Judicial activism is alive and well, not just here in Massachusetts in our Supreme Judicial Court, but also in the conservative U.S. Supreme Court. Recently, there appeared an interesting debate in the LA Times on judicial activism in the U.S. Supreme Court.
First, Thomas Miles and Cass Sunstein of the U. of Chicago Law School discussed the judicial activism of the right in Scalia et al. (you know, those Republican hacks who voted for Bush in Bush v. Gore) in their article Who are the bench's judicial activists? ("Looking at the Supreme Court justices' voting records, the lines between activism and restraint may surprise you.") Then in reaction, we heard rebuttal from Edward Whelan who suggested the true judicial activism is from those more liberal justices who voted for Gore: Judicial activism awards fixed! ("Another view of a recent Times Op-Ed on Supreme Court decisions.")
Taken together these two very different views seem to point out the obvious: there is judicial activism on the left and on the right. There's the kind we like, and the kind we don't like, depending on our perspective.
I still agree with Alan Dershowitz that the five majority justices in Bush v. Gore were "corrupt" and deserve our ongoing contempt. But can we ignore the judicial activism of the left, such as that of our own Massachusetts Supreme Judicial Court, in the Goodridge decision that legalized gay (or same-sex) marriage in this state? And if we're really honest, don't we have to admit that even Bork had a point about Roe v. Wade?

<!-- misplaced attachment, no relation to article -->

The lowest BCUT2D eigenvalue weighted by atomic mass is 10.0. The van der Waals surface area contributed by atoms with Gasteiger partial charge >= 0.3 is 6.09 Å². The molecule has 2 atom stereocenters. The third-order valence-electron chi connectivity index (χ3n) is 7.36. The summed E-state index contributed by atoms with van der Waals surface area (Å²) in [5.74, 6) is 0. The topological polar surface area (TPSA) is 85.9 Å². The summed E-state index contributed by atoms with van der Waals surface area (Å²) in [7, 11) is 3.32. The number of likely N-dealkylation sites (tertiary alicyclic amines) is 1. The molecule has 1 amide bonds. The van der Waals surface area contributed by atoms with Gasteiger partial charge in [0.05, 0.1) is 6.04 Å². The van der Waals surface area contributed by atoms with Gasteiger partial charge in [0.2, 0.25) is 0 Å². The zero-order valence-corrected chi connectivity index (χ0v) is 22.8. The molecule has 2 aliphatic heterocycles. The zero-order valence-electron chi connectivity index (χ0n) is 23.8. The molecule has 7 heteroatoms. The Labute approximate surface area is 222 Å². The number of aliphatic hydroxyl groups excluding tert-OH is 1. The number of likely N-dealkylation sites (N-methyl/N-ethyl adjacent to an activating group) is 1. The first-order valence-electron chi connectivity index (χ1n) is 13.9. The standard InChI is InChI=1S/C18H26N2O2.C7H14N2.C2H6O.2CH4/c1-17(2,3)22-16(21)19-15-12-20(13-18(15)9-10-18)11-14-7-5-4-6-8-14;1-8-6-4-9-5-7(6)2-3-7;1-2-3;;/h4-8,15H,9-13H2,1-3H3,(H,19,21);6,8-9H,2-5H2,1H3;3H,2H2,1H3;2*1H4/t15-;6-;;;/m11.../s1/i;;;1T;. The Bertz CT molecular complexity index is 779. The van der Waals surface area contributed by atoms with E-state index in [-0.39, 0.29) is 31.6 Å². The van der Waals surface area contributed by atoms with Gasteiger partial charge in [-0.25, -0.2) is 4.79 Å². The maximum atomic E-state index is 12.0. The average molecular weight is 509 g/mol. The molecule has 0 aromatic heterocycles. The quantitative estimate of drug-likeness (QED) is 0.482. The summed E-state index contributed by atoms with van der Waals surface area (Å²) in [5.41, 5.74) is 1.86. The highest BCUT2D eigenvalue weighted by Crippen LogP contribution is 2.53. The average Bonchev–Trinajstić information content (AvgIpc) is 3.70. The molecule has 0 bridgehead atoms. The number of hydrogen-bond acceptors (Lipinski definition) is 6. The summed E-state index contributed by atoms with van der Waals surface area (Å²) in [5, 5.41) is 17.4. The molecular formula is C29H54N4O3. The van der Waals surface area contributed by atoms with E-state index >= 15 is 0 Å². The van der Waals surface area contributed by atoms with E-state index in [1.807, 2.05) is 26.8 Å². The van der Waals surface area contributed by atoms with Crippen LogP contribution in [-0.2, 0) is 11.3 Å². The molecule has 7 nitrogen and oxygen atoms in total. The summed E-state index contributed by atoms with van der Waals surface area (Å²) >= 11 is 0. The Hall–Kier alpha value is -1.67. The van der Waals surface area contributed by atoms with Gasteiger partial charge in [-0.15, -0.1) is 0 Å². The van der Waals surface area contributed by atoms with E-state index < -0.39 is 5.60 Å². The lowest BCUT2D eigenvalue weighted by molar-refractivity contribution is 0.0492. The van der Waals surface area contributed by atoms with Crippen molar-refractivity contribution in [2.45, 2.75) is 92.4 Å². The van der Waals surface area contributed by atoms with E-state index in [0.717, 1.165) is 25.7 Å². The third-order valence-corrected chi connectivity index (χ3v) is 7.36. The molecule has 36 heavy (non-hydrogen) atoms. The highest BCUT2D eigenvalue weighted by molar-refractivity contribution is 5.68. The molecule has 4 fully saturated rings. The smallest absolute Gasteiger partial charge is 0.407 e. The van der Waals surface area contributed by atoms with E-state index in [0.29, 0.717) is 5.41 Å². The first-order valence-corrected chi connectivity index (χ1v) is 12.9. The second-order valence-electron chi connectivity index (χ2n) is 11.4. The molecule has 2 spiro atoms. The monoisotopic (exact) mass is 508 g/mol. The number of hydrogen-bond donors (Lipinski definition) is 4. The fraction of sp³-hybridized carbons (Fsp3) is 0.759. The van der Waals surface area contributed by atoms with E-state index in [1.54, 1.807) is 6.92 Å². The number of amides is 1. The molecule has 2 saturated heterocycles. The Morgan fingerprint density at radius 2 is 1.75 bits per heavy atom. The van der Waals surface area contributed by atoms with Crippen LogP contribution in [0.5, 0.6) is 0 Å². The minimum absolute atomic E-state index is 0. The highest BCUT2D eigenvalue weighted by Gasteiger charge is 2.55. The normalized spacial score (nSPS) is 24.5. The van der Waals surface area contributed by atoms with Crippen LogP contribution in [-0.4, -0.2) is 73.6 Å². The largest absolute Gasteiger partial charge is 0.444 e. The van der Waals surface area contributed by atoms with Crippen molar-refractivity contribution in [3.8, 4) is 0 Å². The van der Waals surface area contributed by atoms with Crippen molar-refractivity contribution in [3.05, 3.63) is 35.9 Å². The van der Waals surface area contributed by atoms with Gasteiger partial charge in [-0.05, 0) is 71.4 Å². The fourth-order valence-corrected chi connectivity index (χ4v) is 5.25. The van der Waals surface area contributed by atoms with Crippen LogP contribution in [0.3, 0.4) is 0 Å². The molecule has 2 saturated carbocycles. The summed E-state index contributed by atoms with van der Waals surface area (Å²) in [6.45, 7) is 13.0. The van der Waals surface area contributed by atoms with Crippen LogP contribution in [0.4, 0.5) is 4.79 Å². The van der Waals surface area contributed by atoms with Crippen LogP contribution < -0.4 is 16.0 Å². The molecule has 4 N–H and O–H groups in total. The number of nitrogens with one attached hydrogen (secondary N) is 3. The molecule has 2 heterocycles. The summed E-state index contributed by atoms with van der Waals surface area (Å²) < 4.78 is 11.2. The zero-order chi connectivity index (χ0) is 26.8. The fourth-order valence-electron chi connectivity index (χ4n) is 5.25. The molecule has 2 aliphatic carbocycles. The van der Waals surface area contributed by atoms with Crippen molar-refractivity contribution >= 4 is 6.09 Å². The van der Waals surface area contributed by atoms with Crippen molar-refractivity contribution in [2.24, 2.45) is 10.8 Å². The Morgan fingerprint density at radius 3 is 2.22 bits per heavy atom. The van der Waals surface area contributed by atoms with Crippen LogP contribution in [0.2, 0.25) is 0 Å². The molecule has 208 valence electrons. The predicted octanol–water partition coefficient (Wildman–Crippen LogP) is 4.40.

We seem to like our judicial activists, however intellectually dishonest they may be, when they do what we want them to do, and we dislike them when they don't. I'm in favor of abortion rights and gay marriage, even if I recognize they were brought about by judicial activists, but I am not in favor of the convoluted, corrupt political decision of Scalia et al in Bush v. Gore. I think one could make a distinction that would explain why the former types of judicial activism are more justified than the latter. But still, if we are going to be intellectually honest, we have to recognize that judicial activism is both a leftwing and a rightwing phenomenon.